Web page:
Beowulf’s father, Ecgtheow, “began the greatest feuds” for killing Heatholaf, and was denied by everyone except Hrothgar for refuge (16). Hrothgar not only helps Ecgtheow earn back his honor by paying off his debt for killing Heatholaf, but he provides Ecgtheow with enough money and resources to be able to return to home. Since Hrothgar showed Beowulf’s family a great deal of hospitality and generosity, Beowulf traveled to the Danes to return the same generosity and kill the monster that had been terrorizing and killing Hrothgar’s men. The monster Grendel, gives Beowulf a way to not only pay back Hrothgar’s kind act towards his family, but also a way to restore honor to his family name and improve his heroic reputation by killing this monster that has been undefeatable for twelve
So the warrior would have to do something that would let his memory be passed on. This society was based on the qualities of courage, being amicable, and the biggest quality of all was loyalty.Even though, for the last battle of Beowulf the all left him alone with the monster except for Wiglaf. He is a very brave man but has flaws and temptations that become his downfall. Although, he was adulated by everyone for killing the monster, he knew that he was a bad king to his kingdom and wanted to make up for it by killing getting the treasure and giving it to the kingdom. In Beowulf, there were similarities and differences between the humanity
Hrothgar recalls, “Ecgtheow acknowledged me with oaths of allegiance” (472). Beowulf traveled with his men to fight a fearsome monster not for the glory of it but so that he could help his father to repay his debt. Many years later, Wiglaf shows his loyalty and devotion to his king Beowulf by following him into the fray when no one else did, promising, “I shall stand by you” (2668). In the end, this loyalty reveals Wiglaf’s valor, proving him to be just as heroic a character as Beowulf. The characters in Beowulf demonstrate three of the most important morals at the time of the story’s creation: bravery, honor, and loyalty.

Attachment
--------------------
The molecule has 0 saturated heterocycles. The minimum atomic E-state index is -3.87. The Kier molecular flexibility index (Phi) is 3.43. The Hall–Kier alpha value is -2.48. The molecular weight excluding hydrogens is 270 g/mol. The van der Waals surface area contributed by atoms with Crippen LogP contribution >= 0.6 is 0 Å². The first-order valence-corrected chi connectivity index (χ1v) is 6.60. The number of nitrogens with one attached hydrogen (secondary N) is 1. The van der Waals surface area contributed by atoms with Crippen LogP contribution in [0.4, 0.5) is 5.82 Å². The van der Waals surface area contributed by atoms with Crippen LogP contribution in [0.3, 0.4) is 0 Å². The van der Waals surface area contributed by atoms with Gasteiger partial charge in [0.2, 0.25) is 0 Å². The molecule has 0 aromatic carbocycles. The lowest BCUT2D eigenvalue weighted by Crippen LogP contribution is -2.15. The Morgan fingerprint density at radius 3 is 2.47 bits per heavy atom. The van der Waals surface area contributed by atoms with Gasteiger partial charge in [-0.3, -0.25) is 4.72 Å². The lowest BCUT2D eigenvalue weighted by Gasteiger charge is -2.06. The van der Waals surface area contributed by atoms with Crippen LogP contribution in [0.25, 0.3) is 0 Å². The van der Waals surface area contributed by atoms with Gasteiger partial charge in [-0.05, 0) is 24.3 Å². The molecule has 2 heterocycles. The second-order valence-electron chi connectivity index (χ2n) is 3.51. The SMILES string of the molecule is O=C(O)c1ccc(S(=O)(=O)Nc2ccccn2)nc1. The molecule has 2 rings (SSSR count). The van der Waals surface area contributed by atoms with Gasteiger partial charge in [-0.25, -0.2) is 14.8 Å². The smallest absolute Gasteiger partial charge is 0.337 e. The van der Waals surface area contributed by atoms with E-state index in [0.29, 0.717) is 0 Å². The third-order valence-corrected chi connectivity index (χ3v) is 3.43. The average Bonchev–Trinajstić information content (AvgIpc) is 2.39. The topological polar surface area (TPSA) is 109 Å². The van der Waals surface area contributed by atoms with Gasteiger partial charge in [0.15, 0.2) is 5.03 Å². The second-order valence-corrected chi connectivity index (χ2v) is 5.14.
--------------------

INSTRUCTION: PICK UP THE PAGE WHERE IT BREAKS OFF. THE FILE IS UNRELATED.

In the poem Beowulf, the character Beowulf had a desire for fame and earthly rewards. From driving five great giants into chains and hunting and killing monsters out of the ocean one by one, Beowulf will often boast in himself about his greatest accomplishments. However, Beowulf’s boasting and thirst for fame contradicts with the Christians beliefs of pride and eternal reward. Christians believe that a man should humble himself and never boast in his own accomplishments but always boast in the power of the Almighty. Often in the poem Beowulf, Beowulf has boasted in himself and his own accomplishments.
Beowulf, born in the land of the Geats, makes the voyage over to the Danes upon hearing the problems troubling the Danes. Even though Hygelac told Beowulf not to, Beowulf went on ahead and he proves his worth, both to his king and the Danes’ king. In the time of crossing the waters, Beowulf kills Grendel, Grendel’s mom, and then a dragon and he inspires one young man named Wiglaf. Wiglaf makes a valiant speech to get Beowulf’s men hustling in the line of defense, but ends up fighting alone. “He picked us out from the army deliberately, honoured us and judged us fit for this action, made me these lavish gifts- and all because he considered us the best of his arms-bearing thanes” (Beowulf 179).